MT legislature tackles affordable housing – or not
BOZEMAN Editor’s Note: This is the first in a two-part series on actions by the 2021 legislature to address the affordable housing crisis in Montana
Kayla Tengdin says that without a special zoning program forcing Bozeman builders to include more affordable homes in their developments, she and her husband Rolf probably wouldn’t have been able to buy a home – or even stay in Bozeman.
“Getting this house has changed our lives,” she told MTN News last week. “We both really felt like we had stable ground to build on, in order to pursue our careers, develop our lives here, and be part of the community.”
But Republicans in the Montana legislature in 2021 voted to end the program, in Bozeman and across the state.
In party line votes, GOP lawmakers passed a bill to ban “inclusive zoning,” which Bozeman and Whitefish put in place two years ago, after other efforts to create affordable housing have failed.
The homebuilding industry opposes inclusionary zoning, saying it is their responsibility to address Montana’s burgeoning housing crisis, which has many causes.
“Inclusion zoning, in Bozeman, as it is written, forces me to raise the prices of other houses to subsidize the house that is classified as affordable,” says Eugen Graf, Bozeman’s real estate developer and owner of EG Construction. . “If we have an affordability problem, we need a community solution. “
Graf and others – including many Republican lawmakers – say other options exist to address the problem, which is a severe shortage of homes and other housing units in many areas of the state.
The approach favored by the Conservatives is to ease restrictions on zoning and subdivisions, which they say slow or block the approval of construction projects or construction changes that can reduce the shortage.
“What we’ve seen happening here lately is that (local) control is getting more and more onerous,” said State Senator Greg Hertz, R-Polson. “We’ve taken some of that local control away, just because it doesn’t just delay the process, it adds costs to the new construction. “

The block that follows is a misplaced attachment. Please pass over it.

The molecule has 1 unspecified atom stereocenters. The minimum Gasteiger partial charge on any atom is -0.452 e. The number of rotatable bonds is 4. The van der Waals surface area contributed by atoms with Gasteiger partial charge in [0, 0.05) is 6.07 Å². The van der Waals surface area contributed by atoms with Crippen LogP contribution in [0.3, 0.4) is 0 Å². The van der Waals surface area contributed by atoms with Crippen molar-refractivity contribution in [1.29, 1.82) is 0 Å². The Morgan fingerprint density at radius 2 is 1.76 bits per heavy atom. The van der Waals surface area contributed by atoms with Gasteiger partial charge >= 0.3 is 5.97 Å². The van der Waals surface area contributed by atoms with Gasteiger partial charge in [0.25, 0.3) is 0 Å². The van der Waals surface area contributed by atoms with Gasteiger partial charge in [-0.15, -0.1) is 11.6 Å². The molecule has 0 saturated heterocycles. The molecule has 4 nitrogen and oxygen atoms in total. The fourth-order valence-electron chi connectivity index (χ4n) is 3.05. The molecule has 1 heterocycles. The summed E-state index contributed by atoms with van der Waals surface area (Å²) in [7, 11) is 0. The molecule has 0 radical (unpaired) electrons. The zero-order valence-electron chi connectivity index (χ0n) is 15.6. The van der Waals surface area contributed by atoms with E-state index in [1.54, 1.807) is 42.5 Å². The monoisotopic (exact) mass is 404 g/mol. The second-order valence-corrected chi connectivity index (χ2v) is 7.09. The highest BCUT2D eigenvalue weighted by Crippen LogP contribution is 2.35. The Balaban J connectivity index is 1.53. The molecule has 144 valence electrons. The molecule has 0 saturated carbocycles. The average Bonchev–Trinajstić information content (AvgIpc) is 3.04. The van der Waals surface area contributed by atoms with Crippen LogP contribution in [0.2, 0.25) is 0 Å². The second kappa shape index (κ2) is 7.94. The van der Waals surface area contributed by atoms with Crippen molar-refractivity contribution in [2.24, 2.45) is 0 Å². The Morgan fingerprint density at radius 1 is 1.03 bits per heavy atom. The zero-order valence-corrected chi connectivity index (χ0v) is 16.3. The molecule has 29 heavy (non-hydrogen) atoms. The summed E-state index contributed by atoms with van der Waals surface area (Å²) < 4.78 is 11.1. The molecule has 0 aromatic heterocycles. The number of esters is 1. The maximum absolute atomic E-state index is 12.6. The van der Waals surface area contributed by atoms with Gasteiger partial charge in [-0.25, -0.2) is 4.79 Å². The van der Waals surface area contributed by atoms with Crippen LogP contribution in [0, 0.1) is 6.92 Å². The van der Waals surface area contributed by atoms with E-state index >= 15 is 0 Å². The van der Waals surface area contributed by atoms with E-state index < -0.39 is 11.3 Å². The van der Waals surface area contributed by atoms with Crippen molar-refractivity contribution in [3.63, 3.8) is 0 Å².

Regardless of the response from state policymakers, few dispute that the lack of affordable housing has become one of Montana’s most pressing problems.
In Bozeman, a fast-growing city, the price of an average home is over $ 600,000 – double the cost of just 10 years ago. Missoula and the Flathead Valley aren’t far behind, and even Helena and Billings are around $ 300,000 for a median house price.
“We very quickly became a place that was just unaffordable for many people,” says Jeff Mihelich, Director of the City of Bozeman. “We don’t want to be a community of only the very wealthy and people who work in service industries that serve the wealthy.”
According to the Zillow housing website, the median price of homes statewide in Montana climbed to $ 329,000, up 11% from last year.
The legislature has considered at least a dozen bills related to affordable housing, mainly in two categories: those that provide direct incentives for lower-cost housing or, more often, those that seek to rewrite building and development regulations.
Two of the first are House Bill 21, which would expand a coal-funded loan program to finance low-cost housing developments, and HB379, which creates a builders tax credit for low-rent tenants. returned.
Both measures were passed by the House, but remain parked in Senate committees, while lawmakers decide whether state money should be spent on the efforts.
Hertz also sponsored a bill to prevent certain city restrictions on “accessory housing units,” which are things like basement or second floor apartments in existing homes, or older units. small on urban land that already has a larger house.